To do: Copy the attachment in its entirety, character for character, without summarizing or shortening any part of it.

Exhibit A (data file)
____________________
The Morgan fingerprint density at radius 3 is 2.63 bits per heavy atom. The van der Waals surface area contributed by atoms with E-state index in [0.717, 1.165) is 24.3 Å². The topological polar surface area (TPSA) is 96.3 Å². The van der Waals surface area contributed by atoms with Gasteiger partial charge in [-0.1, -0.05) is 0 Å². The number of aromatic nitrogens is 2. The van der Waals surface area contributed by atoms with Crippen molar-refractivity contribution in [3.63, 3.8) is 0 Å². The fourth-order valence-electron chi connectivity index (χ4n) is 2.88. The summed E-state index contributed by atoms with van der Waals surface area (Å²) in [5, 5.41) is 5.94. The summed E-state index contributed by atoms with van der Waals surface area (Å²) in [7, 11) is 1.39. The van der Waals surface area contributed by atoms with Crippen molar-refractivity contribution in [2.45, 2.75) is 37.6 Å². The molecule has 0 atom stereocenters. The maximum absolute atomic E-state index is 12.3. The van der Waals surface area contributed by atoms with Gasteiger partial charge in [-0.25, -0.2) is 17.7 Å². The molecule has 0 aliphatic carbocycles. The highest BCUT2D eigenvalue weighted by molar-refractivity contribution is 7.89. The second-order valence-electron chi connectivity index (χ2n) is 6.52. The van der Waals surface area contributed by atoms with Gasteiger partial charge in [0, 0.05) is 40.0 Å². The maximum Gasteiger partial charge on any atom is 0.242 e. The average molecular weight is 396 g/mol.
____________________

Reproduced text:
The Morgan fingerprint density at radius 3 is 2.63 bits per heavy atom. The van der Waals surface area contributed by atoms with E-state index in [0.717, 1.165) is 24.3 Å². The topological polar surface area (TPSA) is 96.3 Å². The van der Waals surface area contributed by atoms with Gasteiger partial charge in [-0.1, -0.05) is 0 Å². The number of aromatic nitrogens is 2. The van der Waals surface area contributed by atoms with Crippen molar-refractivity contribution in [3.63, 3.8) is 0 Å². The fourth-order valence-electron chi connectivity index (χ4n) is 2.88. The summed E-state index contributed by atoms with van der Waals surface area (Å²) in [5, 5.41) is 5.94. The summed E-state index contributed by atoms with van der Waals surface area (Å²) in [7, 11) is 1.39. The van der Waals surface area contributed by atoms with Crippen molar-refractivity contribution in [2.45, 2.75) is 37.6 Å². The molecule has 0 atom stereocenters. The maximum absolute atomic E-state index is 12.3. The van der Waals surface area contributed by atoms with Gasteiger partial charge in [-0.25, -0.2) is 17.7 Å². The molecule has 0 aliphatic carbocycles. The highest BCUT2D eigenvalue weighted by molar-refractivity contribution is 7.89. The second-order valence-electron chi connectivity index (χ2n) is 6.52. The van der Waals surface area contributed by atoms with Gasteiger partial charge in [0, 0.05) is 40.0 Å². The maximum Gasteiger partial charge on any atom is 0.242 e. The average molecular weight is 396 g/mol.